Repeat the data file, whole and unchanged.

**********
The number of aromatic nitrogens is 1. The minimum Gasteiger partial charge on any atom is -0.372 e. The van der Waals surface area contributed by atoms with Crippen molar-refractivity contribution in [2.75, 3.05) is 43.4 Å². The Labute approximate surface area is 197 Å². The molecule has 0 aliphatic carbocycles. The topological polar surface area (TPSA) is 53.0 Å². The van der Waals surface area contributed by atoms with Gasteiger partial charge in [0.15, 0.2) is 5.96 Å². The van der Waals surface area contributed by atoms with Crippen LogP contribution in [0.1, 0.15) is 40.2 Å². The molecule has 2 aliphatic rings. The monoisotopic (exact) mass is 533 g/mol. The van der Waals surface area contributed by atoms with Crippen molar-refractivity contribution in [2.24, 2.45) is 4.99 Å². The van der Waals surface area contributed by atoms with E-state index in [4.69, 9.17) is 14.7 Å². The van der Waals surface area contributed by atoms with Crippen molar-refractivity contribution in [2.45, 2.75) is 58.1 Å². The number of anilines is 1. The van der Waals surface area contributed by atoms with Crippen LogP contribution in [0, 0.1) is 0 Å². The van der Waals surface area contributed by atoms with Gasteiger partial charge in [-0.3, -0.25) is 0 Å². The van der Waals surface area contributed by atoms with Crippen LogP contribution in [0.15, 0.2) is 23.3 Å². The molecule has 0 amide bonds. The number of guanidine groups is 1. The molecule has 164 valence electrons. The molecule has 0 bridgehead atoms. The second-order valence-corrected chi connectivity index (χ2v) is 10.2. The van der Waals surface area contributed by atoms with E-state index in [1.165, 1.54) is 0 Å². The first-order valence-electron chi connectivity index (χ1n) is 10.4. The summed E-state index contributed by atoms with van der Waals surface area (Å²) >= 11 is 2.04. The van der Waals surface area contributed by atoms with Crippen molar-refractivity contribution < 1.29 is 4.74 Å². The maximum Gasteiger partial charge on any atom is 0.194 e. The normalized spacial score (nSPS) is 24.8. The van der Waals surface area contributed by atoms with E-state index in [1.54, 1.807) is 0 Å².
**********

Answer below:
The number of aromatic nitrogens is 1. The minimum Gasteiger partial charge on any atom is -0.372 e. The van der Waals surface area contributed by atoms with Crippen molar-refractivity contribution in [2.75, 3.05) is 43.4 Å². The Labute approximate surface area is 197 Å². The molecule has 0 aliphatic carbocycles. The topological polar surface area (TPSA) is 53.0 Å². The van der Waals surface area contributed by atoms with Gasteiger partial charge in [0.15, 0.2) is 5.96 Å². The van der Waals surface area contributed by atoms with Crippen LogP contribution in [0.1, 0.15) is 40.2 Å². The molecule has 2 aliphatic rings. The monoisotopic (exact) mass is 533 g/mol. The van der Waals surface area contributed by atoms with Crippen molar-refractivity contribution in [2.24, 2.45) is 4.99 Å². The van der Waals surface area contributed by atoms with E-state index in [4.69, 9.17) is 14.7 Å². The van der Waals surface area contributed by atoms with Crippen molar-refractivity contribution in [2.45, 2.75) is 58.1 Å². The number of anilines is 1. The van der Waals surface area contributed by atoms with Crippen LogP contribution in [0, 0.1) is 0 Å². The van der Waals surface area contributed by atoms with Gasteiger partial charge in [-0.3, -0.25) is 0 Å². The van der Waals surface area contributed by atoms with Crippen LogP contribution in [0.15, 0.2) is 23.3 Å². The molecule has 0 amide bonds. The number of guanidine groups is 1. The molecule has 164 valence electrons. The molecule has 0 bridgehead atoms. The second-order valence-corrected chi connectivity index (χ2v) is 10.2. The van der Waals surface area contributed by atoms with E-state index in [1.165, 1.54) is 0 Å². The first-order valence-electron chi connectivity index (χ1n) is 10.4. The summed E-state index contributed by atoms with van der Waals surface area (Å²) >= 11 is 2.04. The van der Waals surface area contributed by atoms with Crippen molar-refractivity contribution < 1.29 is 4.74 Å². The maximum Gasteiger partial charge on any atom is 0.194 e. The normalized spacial score (nSPS) is 24.8. The van der Waals surface area contributed by atoms with E-state index in [1.54, 1.807) is 0 Å².